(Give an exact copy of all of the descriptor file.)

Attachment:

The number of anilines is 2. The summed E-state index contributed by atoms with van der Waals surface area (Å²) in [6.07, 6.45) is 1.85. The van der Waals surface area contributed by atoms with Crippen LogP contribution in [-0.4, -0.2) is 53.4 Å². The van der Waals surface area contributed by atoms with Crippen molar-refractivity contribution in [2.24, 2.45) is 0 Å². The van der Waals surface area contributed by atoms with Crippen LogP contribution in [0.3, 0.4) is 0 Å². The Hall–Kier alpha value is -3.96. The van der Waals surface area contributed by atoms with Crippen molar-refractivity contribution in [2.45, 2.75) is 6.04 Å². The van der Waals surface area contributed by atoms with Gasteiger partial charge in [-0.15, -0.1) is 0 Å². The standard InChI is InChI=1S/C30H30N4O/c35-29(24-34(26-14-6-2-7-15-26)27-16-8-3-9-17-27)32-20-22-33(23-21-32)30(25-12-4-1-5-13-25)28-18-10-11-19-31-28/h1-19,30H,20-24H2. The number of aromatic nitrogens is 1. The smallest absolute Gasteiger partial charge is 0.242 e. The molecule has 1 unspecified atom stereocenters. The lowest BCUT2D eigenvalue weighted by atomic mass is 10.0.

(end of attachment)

The number of anilines is 2. The summed E-state index contributed by atoms with van der Waals surface area (Å²) in [6.07, 6.45) is 1.85. The van der Waals surface area contributed by atoms with Crippen LogP contribution in [-0.4, -0.2) is 53.4 Å². The van der Waals surface area contributed by atoms with Crippen molar-refractivity contribution in [2.24, 2.45) is 0 Å². The van der Waals surface area contributed by atoms with Crippen LogP contribution in [0.3, 0.4) is 0 Å². The Hall–Kier alpha value is -3.96. The van der Waals surface area contributed by atoms with Crippen molar-refractivity contribution in [2.45, 2.75) is 6.04 Å². The van der Waals surface area contributed by atoms with Gasteiger partial charge in [-0.15, -0.1) is 0 Å². The standard InChI is InChI=1S/C30H30N4O/c35-29(24-34(26-14-6-2-7-15-26)27-16-8-3-9-17-27)32-20-22-33(23-21-32)30(25-12-4-1-5-13-25)28-18-10-11-19-31-28/h1-19,30H,20-24H2. The number of aromatic nitrogens is 1. The smallest absolute Gasteiger partial charge is 0.242 e. The molecule has 1 unspecified atom stereocenters. The lowest BCUT2D eigenvalue weighted by atomic mass is 10.0.